Hannah, barring a trip to some sort of professional school, will be underemployed (read: stocking shelves at Home Depot or something barely elevated above that position) for years, and who will she blame? “The system,” that’s who. Right. It’s not that you’re useless because you have no practical skills of any kind, it’s that everyone else screwed you. That’s called “narcissism,” Brendan, look it up.

          And for all the morons around here who apparently don’t know anything about the history of civil disobedience, GETTING ARRESTED IS PRECISELY THE POINT. “Non-violent resistance” doesn’t mean “as long as we don’t maim or kill anyone, we should be allowed to do whatever the hell we want!” It means BREAKING THE LAW and ACCEPTING THE CONSEQUENCES for doing so.  Forming a chain to block law enforcement from carrying out their duties is NOT “non-aggressive” just because you simple-minded fools think that violence must mean explicitly injuring someone and that anything short of that is just peachy. The law makes it abundantly clear that that is not the case.

          Oh, and the 90% of Cal students that don’t five a flying **** about these hippies or their “movement,” probably would rather not have Sproul, a main congregational point and entryway into the campus, covered with the fecal matter of brain-addled homeless people and all the other garbage that would almost certainly accompany an encampment. Bravo, Chancellor Birgeneau. Bravo.

          • Brendan P

            Um … so … you agree that Tony M is right to insult someone because she is an English major in the fifth year, and you agree that English majors have no practical skills and are unemployable?  I find these assumptions repellent.  English is a strong degree for those wishing to pursue careers in law and teaching, for instance.  I’ve taught English majors who have gone on to the best medical schools in the country — in part because they can read well, write well, think creatively, and generally use language in productive, valuable ways (as opposed to simply calling people “trash” and the like, as would a sexually frustrated and vulnerable adolescent male).  Your assumptions, both of you, are laughably stupid. There is hatred in your hearts.  There is a reason why English is regularly among the most popular majors here and elsewhere.  It’s not simply because sometimes these courses are less demanding (though I flatly reject this as a generality – and I have taken and aced engineering/stat/calculus courses in my time), and not simply because students like literature.  It’s also because it prepares them for a number of genuine and “useful,” even well-paying, vocations.  Andre, your assumptions about society and your own value are under attack.  You cringe perhaps because you are a tool and a slave, full of hatred for others and self-loathing.  You would never stand up for what you believe in, so you call protesters “garbage” — that’s so, so sad.  Your anger makes you seem like a bitter, shriveled up little nothing of a man.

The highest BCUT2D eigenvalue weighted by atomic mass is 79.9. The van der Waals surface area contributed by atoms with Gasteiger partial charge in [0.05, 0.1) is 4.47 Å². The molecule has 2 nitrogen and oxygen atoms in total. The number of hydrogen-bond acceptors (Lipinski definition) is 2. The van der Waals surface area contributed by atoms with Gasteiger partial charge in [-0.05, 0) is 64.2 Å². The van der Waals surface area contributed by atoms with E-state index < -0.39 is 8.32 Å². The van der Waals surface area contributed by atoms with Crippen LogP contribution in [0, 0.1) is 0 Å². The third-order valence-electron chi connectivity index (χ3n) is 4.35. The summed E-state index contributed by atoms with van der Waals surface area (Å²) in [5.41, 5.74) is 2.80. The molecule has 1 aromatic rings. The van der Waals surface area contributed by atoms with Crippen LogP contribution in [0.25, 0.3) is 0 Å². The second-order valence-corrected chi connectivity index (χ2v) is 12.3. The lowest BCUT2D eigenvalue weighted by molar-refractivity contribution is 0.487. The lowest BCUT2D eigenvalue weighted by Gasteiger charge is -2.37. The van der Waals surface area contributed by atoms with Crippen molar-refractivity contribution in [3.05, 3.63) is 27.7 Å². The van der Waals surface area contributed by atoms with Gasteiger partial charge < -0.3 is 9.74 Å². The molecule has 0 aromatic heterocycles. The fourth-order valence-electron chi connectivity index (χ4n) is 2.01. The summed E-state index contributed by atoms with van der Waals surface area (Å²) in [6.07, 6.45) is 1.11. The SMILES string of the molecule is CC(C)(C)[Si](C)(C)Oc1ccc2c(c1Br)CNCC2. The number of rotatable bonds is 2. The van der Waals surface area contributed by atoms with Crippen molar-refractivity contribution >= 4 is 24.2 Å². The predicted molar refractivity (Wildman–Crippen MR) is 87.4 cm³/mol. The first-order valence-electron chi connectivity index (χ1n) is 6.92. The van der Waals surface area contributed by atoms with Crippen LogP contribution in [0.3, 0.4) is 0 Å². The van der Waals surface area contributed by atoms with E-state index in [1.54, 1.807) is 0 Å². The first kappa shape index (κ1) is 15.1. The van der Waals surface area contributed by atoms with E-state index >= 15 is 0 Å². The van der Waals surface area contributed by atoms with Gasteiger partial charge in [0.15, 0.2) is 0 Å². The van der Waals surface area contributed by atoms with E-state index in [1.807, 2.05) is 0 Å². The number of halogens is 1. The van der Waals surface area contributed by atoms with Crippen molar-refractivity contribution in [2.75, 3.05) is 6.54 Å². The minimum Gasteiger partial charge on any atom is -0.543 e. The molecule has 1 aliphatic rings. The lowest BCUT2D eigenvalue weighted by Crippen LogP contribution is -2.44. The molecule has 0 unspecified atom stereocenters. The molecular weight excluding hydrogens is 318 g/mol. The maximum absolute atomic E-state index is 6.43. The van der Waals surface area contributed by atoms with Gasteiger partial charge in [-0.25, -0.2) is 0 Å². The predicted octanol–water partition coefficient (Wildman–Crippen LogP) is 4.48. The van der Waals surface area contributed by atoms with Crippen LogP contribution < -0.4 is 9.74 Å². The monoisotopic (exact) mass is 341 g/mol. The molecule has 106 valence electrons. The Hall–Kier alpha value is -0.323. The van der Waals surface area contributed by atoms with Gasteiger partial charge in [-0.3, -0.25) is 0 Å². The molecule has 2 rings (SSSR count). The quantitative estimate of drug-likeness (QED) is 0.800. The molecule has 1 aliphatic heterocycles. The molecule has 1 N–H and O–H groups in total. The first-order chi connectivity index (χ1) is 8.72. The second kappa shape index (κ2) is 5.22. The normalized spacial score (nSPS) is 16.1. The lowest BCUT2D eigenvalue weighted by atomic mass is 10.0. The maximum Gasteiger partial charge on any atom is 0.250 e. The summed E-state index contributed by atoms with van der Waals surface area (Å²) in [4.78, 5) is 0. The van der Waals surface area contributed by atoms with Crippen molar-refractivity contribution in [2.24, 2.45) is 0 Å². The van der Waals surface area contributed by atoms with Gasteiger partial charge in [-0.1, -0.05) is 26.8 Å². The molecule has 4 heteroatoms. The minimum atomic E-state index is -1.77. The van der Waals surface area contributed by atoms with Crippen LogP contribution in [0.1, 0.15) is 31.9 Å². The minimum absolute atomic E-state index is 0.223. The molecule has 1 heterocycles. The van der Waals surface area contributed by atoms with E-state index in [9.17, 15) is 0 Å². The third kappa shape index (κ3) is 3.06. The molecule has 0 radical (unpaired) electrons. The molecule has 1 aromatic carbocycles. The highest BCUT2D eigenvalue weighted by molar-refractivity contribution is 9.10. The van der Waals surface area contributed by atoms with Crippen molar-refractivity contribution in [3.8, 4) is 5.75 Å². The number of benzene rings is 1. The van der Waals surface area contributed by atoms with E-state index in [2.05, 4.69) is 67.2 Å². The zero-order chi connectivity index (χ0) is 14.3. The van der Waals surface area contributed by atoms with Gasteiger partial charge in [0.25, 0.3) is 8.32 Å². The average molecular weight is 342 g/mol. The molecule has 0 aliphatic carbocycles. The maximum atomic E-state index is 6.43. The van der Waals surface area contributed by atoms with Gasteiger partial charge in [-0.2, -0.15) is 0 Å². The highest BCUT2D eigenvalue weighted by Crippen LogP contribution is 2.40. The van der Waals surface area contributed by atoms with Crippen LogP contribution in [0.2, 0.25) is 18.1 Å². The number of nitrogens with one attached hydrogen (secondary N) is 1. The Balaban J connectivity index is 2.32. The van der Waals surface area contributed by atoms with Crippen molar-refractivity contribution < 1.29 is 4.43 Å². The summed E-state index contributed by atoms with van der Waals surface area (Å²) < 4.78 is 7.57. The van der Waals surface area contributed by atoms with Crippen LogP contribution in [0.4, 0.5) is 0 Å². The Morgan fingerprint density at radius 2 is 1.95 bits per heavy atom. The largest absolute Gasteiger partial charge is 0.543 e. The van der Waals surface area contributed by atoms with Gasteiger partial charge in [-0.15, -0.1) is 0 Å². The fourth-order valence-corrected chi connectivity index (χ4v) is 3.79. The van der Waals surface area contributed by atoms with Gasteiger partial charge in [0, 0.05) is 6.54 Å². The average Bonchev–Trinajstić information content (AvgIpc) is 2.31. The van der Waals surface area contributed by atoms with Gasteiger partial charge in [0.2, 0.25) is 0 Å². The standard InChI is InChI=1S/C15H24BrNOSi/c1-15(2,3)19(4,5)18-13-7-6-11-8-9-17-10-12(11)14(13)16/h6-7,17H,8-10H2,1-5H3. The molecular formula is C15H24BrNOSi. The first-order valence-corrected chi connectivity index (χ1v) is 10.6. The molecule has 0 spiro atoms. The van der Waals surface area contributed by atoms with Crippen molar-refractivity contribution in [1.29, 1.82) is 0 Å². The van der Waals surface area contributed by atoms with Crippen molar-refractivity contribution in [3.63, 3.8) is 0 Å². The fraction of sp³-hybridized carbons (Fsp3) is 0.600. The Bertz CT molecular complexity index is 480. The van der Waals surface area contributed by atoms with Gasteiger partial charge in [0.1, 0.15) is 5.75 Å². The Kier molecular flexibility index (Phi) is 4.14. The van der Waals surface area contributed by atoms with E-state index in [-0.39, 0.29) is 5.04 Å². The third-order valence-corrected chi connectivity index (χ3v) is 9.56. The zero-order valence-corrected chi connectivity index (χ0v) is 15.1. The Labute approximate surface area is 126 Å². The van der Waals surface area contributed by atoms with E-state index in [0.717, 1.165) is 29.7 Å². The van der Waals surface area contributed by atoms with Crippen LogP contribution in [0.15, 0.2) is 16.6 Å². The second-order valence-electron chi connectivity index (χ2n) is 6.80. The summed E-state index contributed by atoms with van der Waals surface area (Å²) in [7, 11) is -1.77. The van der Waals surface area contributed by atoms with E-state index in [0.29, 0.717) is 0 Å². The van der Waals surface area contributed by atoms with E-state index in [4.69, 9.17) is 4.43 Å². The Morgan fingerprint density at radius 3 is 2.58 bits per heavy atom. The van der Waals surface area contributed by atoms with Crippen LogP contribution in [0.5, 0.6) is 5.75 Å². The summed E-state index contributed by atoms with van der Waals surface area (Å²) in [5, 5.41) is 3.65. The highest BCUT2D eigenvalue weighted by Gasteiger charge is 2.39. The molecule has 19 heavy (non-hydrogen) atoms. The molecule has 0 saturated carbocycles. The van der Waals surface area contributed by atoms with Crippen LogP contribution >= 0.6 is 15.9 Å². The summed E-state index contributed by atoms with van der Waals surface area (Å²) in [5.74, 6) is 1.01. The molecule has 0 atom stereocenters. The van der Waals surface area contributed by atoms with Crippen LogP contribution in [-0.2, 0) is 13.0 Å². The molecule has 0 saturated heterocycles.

• SomeBody

        Tony–
        Without the funding that the Engineering department receives, humanity majors lack resources and sometimes have to cut classes. Without those classes offered, some students need to attend CAL for longer just to get the classes required to graduate.
        You said that you can “understand some Engineering or double-major types in their fifth year, or transfer students in their third year…” and that statement could provide the answer for you: it’s a understanding issue–on your part. Rather than bash on Hannah because you don’t understand, why not ask her why it is taking her this long. CAL is for learning. I’ll give you an example to get you started:

        How does a student studying for an extra year and paying  increasing tuition fees lead to the University being broke?
        I could bash on you for saying what you did, but I’ll give you a chance to explain it to me and not ASSume that it’s wrong.

        • Anonymous

          If you take longer than necessary to graduate and you get financial aid, then you are using up money that could go to more needy Californians.  And if you get financial aid, you don’t really pay increased tuition because the wealthy students make up the difference.

          • Hannah

            But isn’t Tony is just assuming that about Hannah (the original poster). For all you know she pays full tuition.

      • Hannah

        My response to you is from a different Hannah than the original post that you responded to so please don’t think about making a snide remark about the name coincidence. I shouldn’t have to hide my name because of it.

    • Anonymous

      “Freedom of expression consists of the rights to freedom of speech, press, assembly and to petition the government…”
      Note that freedom of expression does not include sleeping and camping.  What are you expressing when you snore?   Since you are not engaging in protected free speech, you must cease and desist if ordered to do so by law enforcement officials. 

      • Person

        Are you suggesting that they buy snore strips?

      • somebody